3 Ways GOP Tax Plan Would Save Trump Family Millions Annually and Billions Overall
The Trump family would save about $4 billion with the elimination of the estate tax, which applies only to transfers or inheritances of $5.5 million—contrary to Republican claims that average working families would benefit from an end to the tax. (Photo: Disney/ABC Television Group/Flickr/cc)
“The Republican tax scheme is a plan made for billionaires—exactly like the one in the White House.”
“Tax policy by conflict-of-interest” is how the government watchdog group Public Citizen described the Republican tax plan whose details were finally revealed on Thursday.
Robert Weissman, the president of the organization, released a statement shortly after House Speaker Paul Ryan (R-Wisc.) and some of his colleagues unveiled the plan, peppering the tax-focused news conference with stories of working Americans who would allegedly benefit from the new tax policy.
The real beneficiaries, Weissman said, would be the wealthiest Americans, including President Donald Trump:
The Republican tax scheme is a plan made for billionaires—exactly like the one in the White House. Provisions on the estate tax, pass-through corporations and the alternative minimum tax would directly benefit Trump and his family, easily saving them a billion dollars or more.
On Twitter, Public Citizen posted this image detailing the specific gains the Trump family would enjoy thanks to the plan.
The elimination of the Alternative Minimum Tax (AMT) would have saved Trump $30 million in 2005, according to analysis by Americans for Tax Fairness. The AMT was introduced nearly 50 years ago to keep wealthy Americans from avoiding income taxes using deductions and credits. The Tax Policy Center says the vast majority of taxpayers liable for the AMT make over $200,000 per year, while 0.3 percent have a yearly income of less than $100,000.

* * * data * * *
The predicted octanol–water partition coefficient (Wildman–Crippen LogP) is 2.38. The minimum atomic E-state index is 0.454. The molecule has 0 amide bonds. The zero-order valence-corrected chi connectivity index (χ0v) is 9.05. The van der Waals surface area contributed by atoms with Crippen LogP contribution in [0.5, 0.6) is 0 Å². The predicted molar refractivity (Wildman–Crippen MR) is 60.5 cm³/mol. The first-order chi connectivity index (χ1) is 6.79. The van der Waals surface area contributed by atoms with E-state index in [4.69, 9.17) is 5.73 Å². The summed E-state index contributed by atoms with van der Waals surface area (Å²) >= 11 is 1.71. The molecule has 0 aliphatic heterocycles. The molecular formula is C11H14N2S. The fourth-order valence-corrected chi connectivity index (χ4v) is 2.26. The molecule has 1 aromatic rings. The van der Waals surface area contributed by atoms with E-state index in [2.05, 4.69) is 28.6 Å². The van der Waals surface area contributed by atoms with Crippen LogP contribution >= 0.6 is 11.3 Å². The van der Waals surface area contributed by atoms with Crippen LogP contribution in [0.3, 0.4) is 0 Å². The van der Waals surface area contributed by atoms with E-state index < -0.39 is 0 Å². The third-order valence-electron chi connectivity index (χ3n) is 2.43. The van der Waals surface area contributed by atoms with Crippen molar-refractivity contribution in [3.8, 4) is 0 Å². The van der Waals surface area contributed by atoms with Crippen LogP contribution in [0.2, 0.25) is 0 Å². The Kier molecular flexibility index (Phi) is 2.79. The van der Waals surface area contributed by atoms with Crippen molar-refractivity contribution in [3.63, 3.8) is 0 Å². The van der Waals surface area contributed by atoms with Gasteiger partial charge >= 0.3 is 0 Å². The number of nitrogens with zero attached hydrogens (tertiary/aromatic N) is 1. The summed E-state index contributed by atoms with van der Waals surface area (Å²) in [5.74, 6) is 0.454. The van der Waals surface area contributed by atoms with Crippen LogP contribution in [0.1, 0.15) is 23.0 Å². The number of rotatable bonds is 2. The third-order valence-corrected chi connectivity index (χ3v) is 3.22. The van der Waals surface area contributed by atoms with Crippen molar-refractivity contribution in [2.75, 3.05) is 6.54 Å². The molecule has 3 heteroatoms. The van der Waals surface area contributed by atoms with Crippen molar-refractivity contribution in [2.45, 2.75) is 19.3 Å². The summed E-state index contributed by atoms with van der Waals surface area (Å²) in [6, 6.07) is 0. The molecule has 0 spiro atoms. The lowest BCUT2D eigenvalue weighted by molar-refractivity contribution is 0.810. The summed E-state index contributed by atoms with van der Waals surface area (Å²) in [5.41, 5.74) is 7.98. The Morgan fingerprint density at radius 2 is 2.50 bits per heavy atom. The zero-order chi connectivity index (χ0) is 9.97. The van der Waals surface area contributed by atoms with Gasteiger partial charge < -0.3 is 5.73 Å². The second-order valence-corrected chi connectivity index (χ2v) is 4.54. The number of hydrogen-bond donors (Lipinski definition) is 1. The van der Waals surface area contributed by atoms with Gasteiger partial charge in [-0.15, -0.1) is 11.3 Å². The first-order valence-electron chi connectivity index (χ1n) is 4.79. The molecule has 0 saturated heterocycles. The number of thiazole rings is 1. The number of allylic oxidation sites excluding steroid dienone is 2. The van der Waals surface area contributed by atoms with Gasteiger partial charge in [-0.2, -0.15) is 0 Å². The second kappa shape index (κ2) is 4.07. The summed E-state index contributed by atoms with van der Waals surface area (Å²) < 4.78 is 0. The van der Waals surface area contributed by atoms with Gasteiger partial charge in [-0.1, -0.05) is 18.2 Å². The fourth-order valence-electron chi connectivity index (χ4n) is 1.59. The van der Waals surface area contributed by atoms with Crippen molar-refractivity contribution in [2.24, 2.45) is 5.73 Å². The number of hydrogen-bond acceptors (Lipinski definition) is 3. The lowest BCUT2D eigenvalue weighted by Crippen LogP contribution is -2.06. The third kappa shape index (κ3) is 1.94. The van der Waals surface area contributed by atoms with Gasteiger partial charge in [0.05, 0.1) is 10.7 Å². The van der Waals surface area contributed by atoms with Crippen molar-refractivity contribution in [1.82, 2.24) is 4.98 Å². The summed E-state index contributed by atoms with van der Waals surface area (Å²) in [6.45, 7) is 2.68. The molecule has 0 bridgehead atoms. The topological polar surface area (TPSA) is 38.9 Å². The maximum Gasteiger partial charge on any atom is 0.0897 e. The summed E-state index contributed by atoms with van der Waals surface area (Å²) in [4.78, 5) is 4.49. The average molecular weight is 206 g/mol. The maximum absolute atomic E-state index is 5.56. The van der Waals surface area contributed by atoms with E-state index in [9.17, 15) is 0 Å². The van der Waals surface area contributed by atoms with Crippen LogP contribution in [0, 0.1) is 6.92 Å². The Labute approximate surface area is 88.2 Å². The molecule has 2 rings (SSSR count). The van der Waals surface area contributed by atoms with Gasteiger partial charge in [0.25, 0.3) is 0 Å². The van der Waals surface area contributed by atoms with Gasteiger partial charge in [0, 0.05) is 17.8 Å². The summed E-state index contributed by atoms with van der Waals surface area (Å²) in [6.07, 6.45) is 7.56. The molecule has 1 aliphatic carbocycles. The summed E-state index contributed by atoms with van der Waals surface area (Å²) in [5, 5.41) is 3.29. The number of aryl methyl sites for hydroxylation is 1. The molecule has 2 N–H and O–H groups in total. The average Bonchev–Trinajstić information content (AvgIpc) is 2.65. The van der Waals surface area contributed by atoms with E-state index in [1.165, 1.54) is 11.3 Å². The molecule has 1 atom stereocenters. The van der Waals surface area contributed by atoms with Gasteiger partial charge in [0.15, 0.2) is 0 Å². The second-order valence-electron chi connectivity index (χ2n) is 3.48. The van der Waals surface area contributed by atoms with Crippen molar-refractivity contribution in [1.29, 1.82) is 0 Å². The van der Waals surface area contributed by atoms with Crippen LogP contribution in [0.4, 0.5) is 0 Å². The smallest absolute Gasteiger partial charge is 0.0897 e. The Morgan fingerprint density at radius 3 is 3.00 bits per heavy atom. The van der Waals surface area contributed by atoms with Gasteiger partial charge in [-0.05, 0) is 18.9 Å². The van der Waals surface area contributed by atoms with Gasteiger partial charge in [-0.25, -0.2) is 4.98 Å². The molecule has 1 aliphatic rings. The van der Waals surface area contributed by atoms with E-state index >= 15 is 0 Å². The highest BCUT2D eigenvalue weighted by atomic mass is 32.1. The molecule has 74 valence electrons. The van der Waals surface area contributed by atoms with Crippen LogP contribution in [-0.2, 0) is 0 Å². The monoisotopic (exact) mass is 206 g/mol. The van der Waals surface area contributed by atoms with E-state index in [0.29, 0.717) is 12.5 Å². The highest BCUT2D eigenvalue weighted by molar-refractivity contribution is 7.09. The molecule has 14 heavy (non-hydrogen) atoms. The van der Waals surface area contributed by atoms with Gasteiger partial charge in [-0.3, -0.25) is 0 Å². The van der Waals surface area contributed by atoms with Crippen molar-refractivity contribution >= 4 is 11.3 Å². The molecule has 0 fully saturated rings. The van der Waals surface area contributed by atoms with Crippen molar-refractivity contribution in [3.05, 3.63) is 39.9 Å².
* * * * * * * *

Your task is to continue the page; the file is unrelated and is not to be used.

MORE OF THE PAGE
The proposed lower rate on pass-through corporations, in which the profits go directly to the business owners and are taxed on the owners’ income tax returns, would slash Trump’s tax rate by a third, costing the government at least $390 billion in revenue over the next decade.
And the end of the estate tax would save the Trumps up to $4 billion, assuming the president’s net worth is really $10 billion as he claimed during the 2016 campaign. Republicans have pushed the estate tax as benefiting ordinary Americans, even though only about 0.2 percent of families pay the tax—since it applies only to fortunes of $5.5 million that are transferred or inherited.
“This tax sham is the product of the fundamentally corrupt system against which Candidate Trump ran: A rushed and secretive process, driven by connected insiders, stuffed with favors for the Big Donor class and potentially delivering the greatest transfer of wealth from regular people to the superrich in the history of the nation,” said Weissman. “America cannot permit this bill, or any variant of it, to become law.”